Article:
Mumsnet bills itself as "the UK's most popular parenting website," and it makes substantial revenues from the ads that run alongside the sprawling, vigorous discussions among the eponymous mums (and the occasional dad). Read the rest

He-Man and Skeletor dance again in ad

But wait, there's more!

Let's trawl the old inspirations, the long-ago internet moments whose memetic descendants are million-dollar TV ad campaigns for loan aggregators. When it comes to Skeletor, there are many to pick from. But one always comes back to CKY ft. Gnarkill's Skeletor vs Beastman, a NSFW wonder that was once part of the Internet's collective subconscious.

I'd chance that for many readers it will be unfamiliar. It's something long-displaced by cleaner and more consumer-friendly regurgitations of 80s trash culture. And perhaps quite repulsive. Is it queer, or homophobic? I always assumed the former, in which context the new ad seems a heteronomalized echo of something subversive. But now, after another 15 years of internet, I'm not sure. Perhaps the commercial is a better subversion.

[via Metafilter] Read the rest

Pop Tarts replaces model's eyes with mouths in nightmare ad

I am become death, destroyer of worlds.

Behold my works! Corinthian Leather: the collected political nightmare photoshops. Read the rest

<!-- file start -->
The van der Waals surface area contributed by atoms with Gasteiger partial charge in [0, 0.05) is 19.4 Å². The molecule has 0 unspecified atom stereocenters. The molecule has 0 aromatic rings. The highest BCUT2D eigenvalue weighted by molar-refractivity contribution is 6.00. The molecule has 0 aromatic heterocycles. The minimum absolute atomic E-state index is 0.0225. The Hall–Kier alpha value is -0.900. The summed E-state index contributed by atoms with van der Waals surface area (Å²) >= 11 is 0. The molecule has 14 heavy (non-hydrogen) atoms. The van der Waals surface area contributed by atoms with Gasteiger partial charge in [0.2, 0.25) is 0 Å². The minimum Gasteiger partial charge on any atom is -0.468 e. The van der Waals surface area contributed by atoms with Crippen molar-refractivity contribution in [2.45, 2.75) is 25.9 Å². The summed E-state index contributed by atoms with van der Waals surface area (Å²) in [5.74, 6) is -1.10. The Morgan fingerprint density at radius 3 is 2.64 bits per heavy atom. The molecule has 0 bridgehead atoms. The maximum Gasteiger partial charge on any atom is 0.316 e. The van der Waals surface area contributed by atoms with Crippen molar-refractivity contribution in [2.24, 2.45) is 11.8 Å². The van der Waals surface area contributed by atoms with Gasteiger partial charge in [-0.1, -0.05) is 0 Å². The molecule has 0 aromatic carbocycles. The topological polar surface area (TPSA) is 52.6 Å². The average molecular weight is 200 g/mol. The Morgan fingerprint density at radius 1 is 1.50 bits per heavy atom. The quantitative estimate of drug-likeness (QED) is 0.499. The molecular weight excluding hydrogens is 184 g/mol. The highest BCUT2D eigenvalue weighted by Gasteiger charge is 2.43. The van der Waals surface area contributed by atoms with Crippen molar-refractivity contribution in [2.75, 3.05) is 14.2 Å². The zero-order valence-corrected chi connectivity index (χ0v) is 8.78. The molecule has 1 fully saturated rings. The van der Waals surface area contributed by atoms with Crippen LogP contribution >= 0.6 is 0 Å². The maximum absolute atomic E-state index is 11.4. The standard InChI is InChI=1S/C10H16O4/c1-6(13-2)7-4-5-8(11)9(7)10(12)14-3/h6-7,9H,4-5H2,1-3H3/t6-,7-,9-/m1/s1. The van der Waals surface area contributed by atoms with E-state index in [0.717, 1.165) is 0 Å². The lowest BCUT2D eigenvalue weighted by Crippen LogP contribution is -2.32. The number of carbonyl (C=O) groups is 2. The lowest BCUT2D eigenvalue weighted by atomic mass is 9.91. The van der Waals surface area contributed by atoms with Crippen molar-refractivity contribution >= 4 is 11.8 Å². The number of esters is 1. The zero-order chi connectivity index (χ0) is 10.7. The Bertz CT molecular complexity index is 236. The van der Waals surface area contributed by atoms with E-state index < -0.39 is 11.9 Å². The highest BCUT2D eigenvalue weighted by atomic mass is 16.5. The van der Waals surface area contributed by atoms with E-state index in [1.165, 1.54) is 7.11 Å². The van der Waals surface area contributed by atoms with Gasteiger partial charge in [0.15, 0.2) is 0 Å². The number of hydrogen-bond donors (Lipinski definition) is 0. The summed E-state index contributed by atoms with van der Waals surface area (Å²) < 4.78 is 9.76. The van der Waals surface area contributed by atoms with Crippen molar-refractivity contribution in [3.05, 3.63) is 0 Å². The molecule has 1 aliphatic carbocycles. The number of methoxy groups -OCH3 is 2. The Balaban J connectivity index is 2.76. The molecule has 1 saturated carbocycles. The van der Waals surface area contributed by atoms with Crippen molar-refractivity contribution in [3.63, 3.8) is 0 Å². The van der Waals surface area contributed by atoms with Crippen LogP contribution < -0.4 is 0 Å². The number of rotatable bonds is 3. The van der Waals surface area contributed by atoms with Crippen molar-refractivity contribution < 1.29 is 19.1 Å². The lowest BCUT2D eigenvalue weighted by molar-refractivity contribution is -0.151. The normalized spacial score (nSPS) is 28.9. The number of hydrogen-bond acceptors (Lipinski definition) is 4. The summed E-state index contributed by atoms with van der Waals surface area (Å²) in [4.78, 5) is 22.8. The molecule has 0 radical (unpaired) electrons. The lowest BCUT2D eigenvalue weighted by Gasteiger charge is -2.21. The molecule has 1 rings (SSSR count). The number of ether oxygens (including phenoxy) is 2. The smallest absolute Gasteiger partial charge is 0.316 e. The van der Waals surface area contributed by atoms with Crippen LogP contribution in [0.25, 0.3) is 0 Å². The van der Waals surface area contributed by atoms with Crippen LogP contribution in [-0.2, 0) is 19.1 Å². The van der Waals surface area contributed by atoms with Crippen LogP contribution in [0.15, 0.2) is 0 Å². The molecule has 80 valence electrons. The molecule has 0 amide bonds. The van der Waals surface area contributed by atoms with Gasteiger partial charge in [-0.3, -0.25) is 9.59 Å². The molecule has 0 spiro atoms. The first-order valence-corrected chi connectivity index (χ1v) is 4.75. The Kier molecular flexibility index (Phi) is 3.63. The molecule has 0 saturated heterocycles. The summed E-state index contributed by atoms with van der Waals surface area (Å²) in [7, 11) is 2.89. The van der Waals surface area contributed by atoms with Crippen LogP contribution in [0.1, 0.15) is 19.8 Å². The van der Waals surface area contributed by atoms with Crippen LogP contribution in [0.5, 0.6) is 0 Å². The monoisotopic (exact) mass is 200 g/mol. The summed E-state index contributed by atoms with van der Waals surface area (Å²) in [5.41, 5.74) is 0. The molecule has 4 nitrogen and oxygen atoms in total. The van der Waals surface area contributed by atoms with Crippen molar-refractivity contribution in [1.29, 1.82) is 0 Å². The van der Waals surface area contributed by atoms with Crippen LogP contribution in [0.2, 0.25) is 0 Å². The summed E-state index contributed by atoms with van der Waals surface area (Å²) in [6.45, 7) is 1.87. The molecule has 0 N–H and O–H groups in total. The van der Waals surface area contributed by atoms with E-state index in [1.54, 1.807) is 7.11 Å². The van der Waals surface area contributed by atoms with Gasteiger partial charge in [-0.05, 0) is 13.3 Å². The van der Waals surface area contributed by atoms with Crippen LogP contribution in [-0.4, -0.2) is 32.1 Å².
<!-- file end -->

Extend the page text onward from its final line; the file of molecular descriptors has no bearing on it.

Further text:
Calgary airport regrets converting disabled parking spaces into "Lexus only" parking spaces

The Calgary airport authority has apologised for a botched marketing campaign in which it sold Lexus on the idea of designating some of its parking places as "Lexus only" and then, unbeknownst to the car company, used disabled parking spots for the purpose (presumably, they were luxuriously spacious). Read the rest

The failure of OK Soda's reverse-psychology ad campaign

OK Soda was a short-lived 1990s soft drink put out by the Coca-Cola company, remarkable for the brilliant postmodern irony of its marketing campaign. Thomas Flight's short documentary tells a fascinating story about its failure.

Can you sell disillusionment? Can you subvert something and achieve the same thing that what you're subverting achieves?

Coca-cola couldn't in 1993. But compare to the successful 2015 LeBron commercial for Sprite, which also sells disillusionment. What, Flight asks, did it do differently?